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Monthly Archives: August 2015

The Only One

A University of Kansas (KU) student recently posted, “I am the only black person in this class.” When I was a student at KU many moons ago as an electrical engineering major, I was often the only African-American in a class.  When I graduated from KU and started my career as an electrical engineer, I was often the only African-American in my department.  When I attended Covenant Theological Seminary (St. Louis, MO) I was often the only African-American in classes.  When I assumed the role of Director of the Francis Schaeffer Institute, I found myself as the only African-American in many social contexts.  I now work for a small non-profit, BBT (Biblical Business Training), which is owned and operated by a gracious Christian white couple and recently at their home, I looked around and you guessed it, I was the only African-American there.

I often ask myself, “why are you using your gifts in the majority culture, a culture that has enough resources while many African-Americans are not afforded the benefits of your gifts?”  I have these existential moments at times.  I asked recently, “why are you using your gifts for BBT that presumably serves more whites than others?” (See our website to see what we do.)

So Tiring

Quite frankly, this is so tiring – being the only African-American in all white contexts.  Why? Mentally, it is tiring because I am constantly saying to myself, “should I say that?”, “should I make that gesture?”, “should I hug a white man’s wife?” A friend and colleague referred to this mental exercise in the company of whites as doing “mental gymnastics.” Blacks live in two worlds: their world and the white person’s world and the reality is: in America, the white life experience is normative – which means the white majority sets the rules for social engagement – what is proper and improper, etc. The white majority defines “business casual” for example. So, I have to constantly be on guard and remind myself which context I am in.  An African-American lecturer put it this way, “African-Americans have to be the master of double-talk.”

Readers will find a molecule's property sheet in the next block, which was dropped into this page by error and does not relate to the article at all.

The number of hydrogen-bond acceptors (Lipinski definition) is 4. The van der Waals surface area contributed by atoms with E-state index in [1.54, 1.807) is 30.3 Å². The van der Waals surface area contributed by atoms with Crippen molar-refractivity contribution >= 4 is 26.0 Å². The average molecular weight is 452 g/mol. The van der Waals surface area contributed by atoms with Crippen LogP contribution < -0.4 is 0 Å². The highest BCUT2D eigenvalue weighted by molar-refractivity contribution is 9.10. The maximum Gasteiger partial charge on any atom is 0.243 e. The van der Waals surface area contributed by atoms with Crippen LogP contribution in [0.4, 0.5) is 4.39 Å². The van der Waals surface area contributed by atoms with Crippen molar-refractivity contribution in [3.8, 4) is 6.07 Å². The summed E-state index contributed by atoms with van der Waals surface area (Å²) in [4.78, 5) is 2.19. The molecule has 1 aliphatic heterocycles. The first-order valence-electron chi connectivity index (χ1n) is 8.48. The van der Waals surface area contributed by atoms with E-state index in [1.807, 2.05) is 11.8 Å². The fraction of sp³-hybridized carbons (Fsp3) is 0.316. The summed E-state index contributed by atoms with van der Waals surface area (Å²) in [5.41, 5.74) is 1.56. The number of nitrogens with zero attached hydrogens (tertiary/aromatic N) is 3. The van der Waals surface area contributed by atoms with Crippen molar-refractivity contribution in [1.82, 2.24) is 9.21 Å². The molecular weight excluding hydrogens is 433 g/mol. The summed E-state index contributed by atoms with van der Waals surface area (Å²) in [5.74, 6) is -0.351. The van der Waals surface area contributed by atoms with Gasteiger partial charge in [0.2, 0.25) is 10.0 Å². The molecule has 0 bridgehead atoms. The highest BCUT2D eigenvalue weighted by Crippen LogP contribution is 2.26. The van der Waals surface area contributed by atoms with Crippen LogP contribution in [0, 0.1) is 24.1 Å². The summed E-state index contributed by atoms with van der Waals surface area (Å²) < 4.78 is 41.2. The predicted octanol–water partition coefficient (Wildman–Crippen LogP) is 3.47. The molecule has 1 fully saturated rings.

Divine Answer

I know that God has providentially led me to BBT for a season; how long is that season? I don’t know. So, I will remain faithful to the task at hand.  God has so gifted me to do what I do; and He does the calling and placing.  He commands and orders, and I say, “Yes Sir.”

Relate and Non-Relatable

Some will relate to my existential dilemma if you have gifts and want to use them for a less served demographic.  Like using gifts for the impoverished in regions in Africa, South America or in the inner city. However, unless you are a minority, you cannot relate to being a minority clothed in dark skin in the company of mostly whites. And that’s okay!


A dear friend, Rob Burns (follow this dude) asked me to chime in on these questions: 1) why do white people misunderstand black rage and 2) what are some practical steps to begin understanding? Here are my thoughts: